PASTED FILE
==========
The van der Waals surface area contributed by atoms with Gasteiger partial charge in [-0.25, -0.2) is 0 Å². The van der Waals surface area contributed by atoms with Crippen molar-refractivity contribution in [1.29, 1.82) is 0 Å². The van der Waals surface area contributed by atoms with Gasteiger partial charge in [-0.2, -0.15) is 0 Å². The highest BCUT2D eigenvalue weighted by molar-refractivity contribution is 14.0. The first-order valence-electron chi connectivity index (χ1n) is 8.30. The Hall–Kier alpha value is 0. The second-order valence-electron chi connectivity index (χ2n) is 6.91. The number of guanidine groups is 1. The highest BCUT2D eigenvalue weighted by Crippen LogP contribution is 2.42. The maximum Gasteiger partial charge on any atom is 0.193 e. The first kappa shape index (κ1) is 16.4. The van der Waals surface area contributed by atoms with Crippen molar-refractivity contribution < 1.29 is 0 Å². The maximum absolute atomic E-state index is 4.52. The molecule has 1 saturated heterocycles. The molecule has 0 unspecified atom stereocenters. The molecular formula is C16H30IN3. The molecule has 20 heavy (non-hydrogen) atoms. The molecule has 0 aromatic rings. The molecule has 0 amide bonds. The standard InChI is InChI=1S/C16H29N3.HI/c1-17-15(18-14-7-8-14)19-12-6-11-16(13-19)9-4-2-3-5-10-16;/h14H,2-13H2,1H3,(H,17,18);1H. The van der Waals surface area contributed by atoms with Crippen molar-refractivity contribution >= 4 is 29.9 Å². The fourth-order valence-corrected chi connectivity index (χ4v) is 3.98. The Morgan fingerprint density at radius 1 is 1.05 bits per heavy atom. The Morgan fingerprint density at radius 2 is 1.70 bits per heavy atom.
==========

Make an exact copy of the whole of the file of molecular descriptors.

The van der Waals surface area contributed by atoms with Gasteiger partial charge in [-0.25, -0.2) is 0 Å². The van der Waals surface area contributed by atoms with Crippen molar-refractivity contribution in [1.29, 1.82) is 0 Å². The van der Waals surface area contributed by atoms with Gasteiger partial charge in [-0.2, -0.15) is 0 Å². The highest BCUT2D eigenvalue weighted by molar-refractivity contribution is 14.0. The first-order valence-electron chi connectivity index (χ1n) is 8.30. The Hall–Kier alpha value is 0. The second-order valence-electron chi connectivity index (χ2n) is 6.91. The number of guanidine groups is 1. The highest BCUT2D eigenvalue weighted by Crippen LogP contribution is 2.42. The maximum Gasteiger partial charge on any atom is 0.193 e. The first kappa shape index (κ1) is 16.4. The van der Waals surface area contributed by atoms with Crippen molar-refractivity contribution < 1.29 is 0 Å². The maximum absolute atomic E-state index is 4.52. The molecule has 1 saturated heterocycles. The molecule has 0 unspecified atom stereocenters. The molecular formula is C16H30IN3. The molecule has 20 heavy (non-hydrogen) atoms. The molecule has 0 aromatic rings. The molecule has 0 amide bonds. The standard InChI is InChI=1S/C16H29N3.HI/c1-17-15(18-14-7-8-14)19-12-6-11-16(13-19)9-4-2-3-5-10-16;/h14H,2-13H2,1H3,(H,17,18);1H. The van der Waals surface area contributed by atoms with Crippen molar-refractivity contribution >= 4 is 29.9 Å². The fourth-order valence-corrected chi connectivity index (χ4v) is 3.98. The Morgan fingerprint density at radius 1 is 1.05 bits per heavy atom. The Morgan fingerprint density at radius 2 is 1.70 bits per heavy atom.